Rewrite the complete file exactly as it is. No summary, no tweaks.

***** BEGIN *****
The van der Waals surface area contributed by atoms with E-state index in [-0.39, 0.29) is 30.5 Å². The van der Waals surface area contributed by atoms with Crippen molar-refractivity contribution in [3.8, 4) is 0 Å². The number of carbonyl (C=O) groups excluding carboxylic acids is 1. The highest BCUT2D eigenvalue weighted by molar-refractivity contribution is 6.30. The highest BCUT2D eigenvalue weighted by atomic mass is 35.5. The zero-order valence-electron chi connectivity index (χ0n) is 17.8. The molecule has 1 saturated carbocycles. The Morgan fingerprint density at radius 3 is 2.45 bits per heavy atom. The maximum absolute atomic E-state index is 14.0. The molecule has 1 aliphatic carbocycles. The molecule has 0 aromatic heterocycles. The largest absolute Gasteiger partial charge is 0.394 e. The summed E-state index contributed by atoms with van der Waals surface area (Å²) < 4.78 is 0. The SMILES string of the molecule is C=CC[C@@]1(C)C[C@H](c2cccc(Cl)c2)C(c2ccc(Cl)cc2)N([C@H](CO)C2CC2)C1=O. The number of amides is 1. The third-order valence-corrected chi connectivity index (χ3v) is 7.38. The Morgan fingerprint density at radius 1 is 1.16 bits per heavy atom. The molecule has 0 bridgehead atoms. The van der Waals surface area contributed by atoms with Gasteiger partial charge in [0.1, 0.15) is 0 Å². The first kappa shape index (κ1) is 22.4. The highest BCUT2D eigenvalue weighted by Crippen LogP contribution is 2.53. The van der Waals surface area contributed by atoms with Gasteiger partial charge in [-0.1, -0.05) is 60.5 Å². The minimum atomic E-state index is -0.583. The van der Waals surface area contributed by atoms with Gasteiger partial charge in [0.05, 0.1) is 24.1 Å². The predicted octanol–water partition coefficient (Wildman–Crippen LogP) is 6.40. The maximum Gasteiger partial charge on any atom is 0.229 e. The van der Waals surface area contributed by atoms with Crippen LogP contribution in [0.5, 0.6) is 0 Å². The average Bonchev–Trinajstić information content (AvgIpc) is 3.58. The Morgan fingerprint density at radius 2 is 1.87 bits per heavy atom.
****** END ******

The van der Waals surface area contributed by atoms with E-state index in [-0.39, 0.29) is 30.5 Å². The van der Waals surface area contributed by atoms with Crippen molar-refractivity contribution in [3.8, 4) is 0 Å². The number of carbonyl (C=O) groups excluding carboxylic acids is 1. The highest BCUT2D eigenvalue weighted by molar-refractivity contribution is 6.30. The highest BCUT2D eigenvalue weighted by atomic mass is 35.5. The zero-order valence-electron chi connectivity index (χ0n) is 17.8. The molecule has 1 saturated carbocycles. The Morgan fingerprint density at radius 3 is 2.45 bits per heavy atom. The maximum absolute atomic E-state index is 14.0. The molecule has 1 aliphatic carbocycles. The molecule has 0 aromatic heterocycles. The largest absolute Gasteiger partial charge is 0.394 e. The summed E-state index contributed by atoms with van der Waals surface area (Å²) < 4.78 is 0. The SMILES string of the molecule is C=CC[C@@]1(C)C[C@H](c2cccc(Cl)c2)C(c2ccc(Cl)cc2)N([C@H](CO)C2CC2)C1=O. The number of amides is 1. The third-order valence-corrected chi connectivity index (χ3v) is 7.38. The Morgan fingerprint density at radius 1 is 1.16 bits per heavy atom. The molecule has 0 bridgehead atoms. The van der Waals surface area contributed by atoms with Gasteiger partial charge in [0.1, 0.15) is 0 Å². The first kappa shape index (κ1) is 22.4. The highest BCUT2D eigenvalue weighted by Crippen LogP contribution is 2.53. The van der Waals surface area contributed by atoms with Gasteiger partial charge in [-0.1, -0.05) is 60.5 Å². The minimum atomic E-state index is -0.583. The van der Waals surface area contributed by atoms with Gasteiger partial charge in [0.05, 0.1) is 24.1 Å². The predicted octanol–water partition coefficient (Wildman–Crippen LogP) is 6.40. The maximum Gasteiger partial charge on any atom is 0.229 e. The van der Waals surface area contributed by atoms with Crippen LogP contribution in [0.5, 0.6) is 0 Å². The average Bonchev–Trinajstić information content (AvgIpc) is 3.58. The Morgan fingerprint density at radius 2 is 1.87 bits per heavy atom.